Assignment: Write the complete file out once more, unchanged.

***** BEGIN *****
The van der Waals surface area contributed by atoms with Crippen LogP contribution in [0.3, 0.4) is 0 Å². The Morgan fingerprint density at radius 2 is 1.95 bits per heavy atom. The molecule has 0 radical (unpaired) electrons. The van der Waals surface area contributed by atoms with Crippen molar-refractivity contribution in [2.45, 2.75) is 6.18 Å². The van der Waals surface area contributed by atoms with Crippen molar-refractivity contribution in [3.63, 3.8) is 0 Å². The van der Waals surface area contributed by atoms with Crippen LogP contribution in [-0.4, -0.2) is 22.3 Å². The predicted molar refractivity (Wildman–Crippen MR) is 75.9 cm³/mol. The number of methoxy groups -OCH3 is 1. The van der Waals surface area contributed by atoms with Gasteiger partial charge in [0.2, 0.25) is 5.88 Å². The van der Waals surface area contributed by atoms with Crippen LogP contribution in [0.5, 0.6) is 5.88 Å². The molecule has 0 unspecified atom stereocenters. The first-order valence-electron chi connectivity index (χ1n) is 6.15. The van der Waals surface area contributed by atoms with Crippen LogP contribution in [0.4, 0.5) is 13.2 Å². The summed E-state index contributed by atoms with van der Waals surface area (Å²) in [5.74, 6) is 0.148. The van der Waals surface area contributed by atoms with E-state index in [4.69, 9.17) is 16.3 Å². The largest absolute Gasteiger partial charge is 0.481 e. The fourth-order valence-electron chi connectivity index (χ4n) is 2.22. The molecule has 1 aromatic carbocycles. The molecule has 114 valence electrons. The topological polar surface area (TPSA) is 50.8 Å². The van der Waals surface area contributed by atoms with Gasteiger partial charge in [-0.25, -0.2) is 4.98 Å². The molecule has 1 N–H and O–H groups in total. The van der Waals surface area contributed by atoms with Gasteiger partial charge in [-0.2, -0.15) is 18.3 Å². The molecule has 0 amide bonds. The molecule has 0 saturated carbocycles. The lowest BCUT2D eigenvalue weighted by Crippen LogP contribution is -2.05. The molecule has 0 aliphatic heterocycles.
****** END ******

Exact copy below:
The van der Waals surface area contributed by atoms with Crippen LogP contribution in [0.3, 0.4) is 0 Å². The Morgan fingerprint density at radius 2 is 1.95 bits per heavy atom. The molecule has 0 radical (unpaired) electrons. The van der Waals surface area contributed by atoms with Crippen molar-refractivity contribution in [2.45, 2.75) is 6.18 Å². The van der Waals surface area contributed by atoms with Crippen molar-refractivity contribution in [3.63, 3.8) is 0 Å². The van der Waals surface area contributed by atoms with Crippen LogP contribution in [-0.4, -0.2) is 22.3 Å². The predicted molar refractivity (Wildman–Crippen MR) is 75.9 cm³/mol. The number of methoxy groups -OCH3 is 1. The van der Waals surface area contributed by atoms with Gasteiger partial charge in [0.2, 0.25) is 5.88 Å². The van der Waals surface area contributed by atoms with Crippen LogP contribution in [0.5, 0.6) is 5.88 Å². The molecule has 0 unspecified atom stereocenters. The first-order valence-electron chi connectivity index (χ1n) is 6.15. The van der Waals surface area contributed by atoms with Crippen LogP contribution in [0.4, 0.5) is 13.2 Å². The summed E-state index contributed by atoms with van der Waals surface area (Å²) in [5.74, 6) is 0.148. The van der Waals surface area contributed by atoms with E-state index in [4.69, 9.17) is 16.3 Å². The largest absolute Gasteiger partial charge is 0.481 e. The fourth-order valence-electron chi connectivity index (χ4n) is 2.22. The molecule has 1 aromatic carbocycles. The molecule has 114 valence electrons. The topological polar surface area (TPSA) is 50.8 Å². The van der Waals surface area contributed by atoms with Gasteiger partial charge in [-0.25, -0.2) is 4.98 Å². The molecule has 1 N–H and O–H groups in total. The van der Waals surface area contributed by atoms with Gasteiger partial charge in [-0.2, -0.15) is 18.3 Å². The molecule has 0 amide bonds. The molecule has 0 saturated carbocycles. The lowest BCUT2D eigenvalue weighted by Crippen LogP contribution is -2.05. The molecule has 0 aliphatic heterocycles.